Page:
The impact of RICS education reform on building surveying
- Publisher: Emerald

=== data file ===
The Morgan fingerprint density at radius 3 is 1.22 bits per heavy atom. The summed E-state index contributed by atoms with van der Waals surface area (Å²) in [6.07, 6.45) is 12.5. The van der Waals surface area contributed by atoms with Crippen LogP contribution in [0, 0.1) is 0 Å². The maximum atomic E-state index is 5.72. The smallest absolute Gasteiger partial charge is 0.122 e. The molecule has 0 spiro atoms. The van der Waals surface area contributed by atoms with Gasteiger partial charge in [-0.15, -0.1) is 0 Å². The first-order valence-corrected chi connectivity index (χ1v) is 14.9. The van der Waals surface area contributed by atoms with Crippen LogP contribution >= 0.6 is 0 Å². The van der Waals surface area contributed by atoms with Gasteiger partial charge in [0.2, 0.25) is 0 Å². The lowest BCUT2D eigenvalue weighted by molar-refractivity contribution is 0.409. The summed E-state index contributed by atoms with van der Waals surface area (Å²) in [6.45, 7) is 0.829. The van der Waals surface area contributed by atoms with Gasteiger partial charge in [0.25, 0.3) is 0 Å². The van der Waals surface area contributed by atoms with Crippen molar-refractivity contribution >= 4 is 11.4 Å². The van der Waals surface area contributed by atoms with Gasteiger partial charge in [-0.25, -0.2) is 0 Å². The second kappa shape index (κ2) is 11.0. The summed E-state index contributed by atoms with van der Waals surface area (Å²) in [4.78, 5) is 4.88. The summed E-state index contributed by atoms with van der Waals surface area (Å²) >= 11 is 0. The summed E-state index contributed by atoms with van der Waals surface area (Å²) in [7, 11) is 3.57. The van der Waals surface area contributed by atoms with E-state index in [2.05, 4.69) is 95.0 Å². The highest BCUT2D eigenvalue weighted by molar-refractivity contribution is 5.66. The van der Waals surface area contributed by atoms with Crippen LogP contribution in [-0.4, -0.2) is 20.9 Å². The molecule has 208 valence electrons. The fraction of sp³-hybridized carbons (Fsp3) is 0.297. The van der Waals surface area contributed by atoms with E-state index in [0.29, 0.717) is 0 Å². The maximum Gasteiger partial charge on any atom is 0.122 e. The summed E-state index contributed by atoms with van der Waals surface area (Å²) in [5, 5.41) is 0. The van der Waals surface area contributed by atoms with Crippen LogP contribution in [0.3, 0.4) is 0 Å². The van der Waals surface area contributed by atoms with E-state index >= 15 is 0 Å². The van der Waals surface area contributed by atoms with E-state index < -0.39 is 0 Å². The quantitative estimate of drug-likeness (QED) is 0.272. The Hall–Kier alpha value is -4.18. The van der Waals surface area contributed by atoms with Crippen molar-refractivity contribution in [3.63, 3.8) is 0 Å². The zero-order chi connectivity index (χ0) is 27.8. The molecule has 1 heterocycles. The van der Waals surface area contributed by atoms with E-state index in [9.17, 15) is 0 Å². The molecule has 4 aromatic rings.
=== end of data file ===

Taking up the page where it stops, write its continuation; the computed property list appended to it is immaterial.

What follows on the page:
Purpose - It is of major concern to the Surveying profession that the seven years between 1994 and 2001, witnessed a decline in the numbers of UK student surveyors of nearly 50%. This was significant, especially when considered in the context of rising student numbers overall. Of equal concern, and set against the backdrop of a general move in education and the workplace to widen participation, was the reduction in applications from females, some 50% of the workforce. Furthermore demand for surveyors was high, and practices found it difficult to recruit graduate surveyors. The factors leading to low uptake in the profession were; low starting graduate salaries; lack of publicity and awareness of surveying as a career option, and a poor public image. The RICS decided to implement an education policy with the aim of increasing graduate quality. The policy adopted stated that 75% of each student cohort was to have an average of 17 A level points or 230 UCAS points for entry on undergraduate courses. These changes were introduced in UK Universities from September 2001. A number of Universities saw their professionally accredited courses withdrawn as the RICS imposed academic entry standards and research output based on the UK Government’s Research Assessment Exercise (RAE) criteria on which to base their ‘partnership’ relationships. Simultaneously there has been the development of post-graduate degree courses in surveying in the UK to attract noncognate degree holders into the profession on a fast track basis. The policy has generated a considerable amount of debate and very strong views within academia and also within the profession as to whether the policy was appropriate, and likely to succeed.